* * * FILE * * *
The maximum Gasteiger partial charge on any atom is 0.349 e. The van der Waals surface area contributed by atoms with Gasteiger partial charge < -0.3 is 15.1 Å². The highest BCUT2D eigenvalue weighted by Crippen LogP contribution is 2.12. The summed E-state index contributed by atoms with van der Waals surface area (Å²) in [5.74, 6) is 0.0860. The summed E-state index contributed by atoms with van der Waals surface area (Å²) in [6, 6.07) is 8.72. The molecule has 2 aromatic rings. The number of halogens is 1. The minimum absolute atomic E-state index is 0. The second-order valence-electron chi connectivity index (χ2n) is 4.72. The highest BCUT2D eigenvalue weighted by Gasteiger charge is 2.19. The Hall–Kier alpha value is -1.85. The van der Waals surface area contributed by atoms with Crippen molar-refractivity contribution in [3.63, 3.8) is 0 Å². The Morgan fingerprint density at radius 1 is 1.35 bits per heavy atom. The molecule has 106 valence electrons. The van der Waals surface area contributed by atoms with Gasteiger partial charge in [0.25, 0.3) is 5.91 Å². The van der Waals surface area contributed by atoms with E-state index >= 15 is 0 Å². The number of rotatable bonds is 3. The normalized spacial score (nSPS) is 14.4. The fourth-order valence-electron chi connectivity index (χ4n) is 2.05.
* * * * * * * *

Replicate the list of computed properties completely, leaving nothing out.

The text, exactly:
The maximum Gasteiger partial charge on any atom is 0.349 e. The van der Waals surface area contributed by atoms with Gasteiger partial charge < -0.3 is 15.1 Å². The highest BCUT2D eigenvalue weighted by Crippen LogP contribution is 2.12. The summed E-state index contributed by atoms with van der Waals surface area (Å²) in [5.74, 6) is 0.0860. The summed E-state index contributed by atoms with van der Waals surface area (Å²) in [6, 6.07) is 8.72. The molecule has 2 aromatic rings. The number of halogens is 1. The minimum absolute atomic E-state index is 0. The second-order valence-electron chi connectivity index (χ2n) is 4.72. The highest BCUT2D eigenvalue weighted by Gasteiger charge is 2.19. The Hall–Kier alpha value is -1.85. The van der Waals surface area contributed by atoms with Crippen molar-refractivity contribution in [3.63, 3.8) is 0 Å². The Morgan fingerprint density at radius 1 is 1.35 bits per heavy atom. The molecule has 106 valence electrons. The van der Waals surface area contributed by atoms with Gasteiger partial charge in [0.25, 0.3) is 5.91 Å². The van der Waals surface area contributed by atoms with E-state index >= 15 is 0 Å². The number of rotatable bonds is 3. The normalized spacial score (nSPS) is 14.4. The fourth-order valence-electron chi connectivity index (χ4n) is 2.05.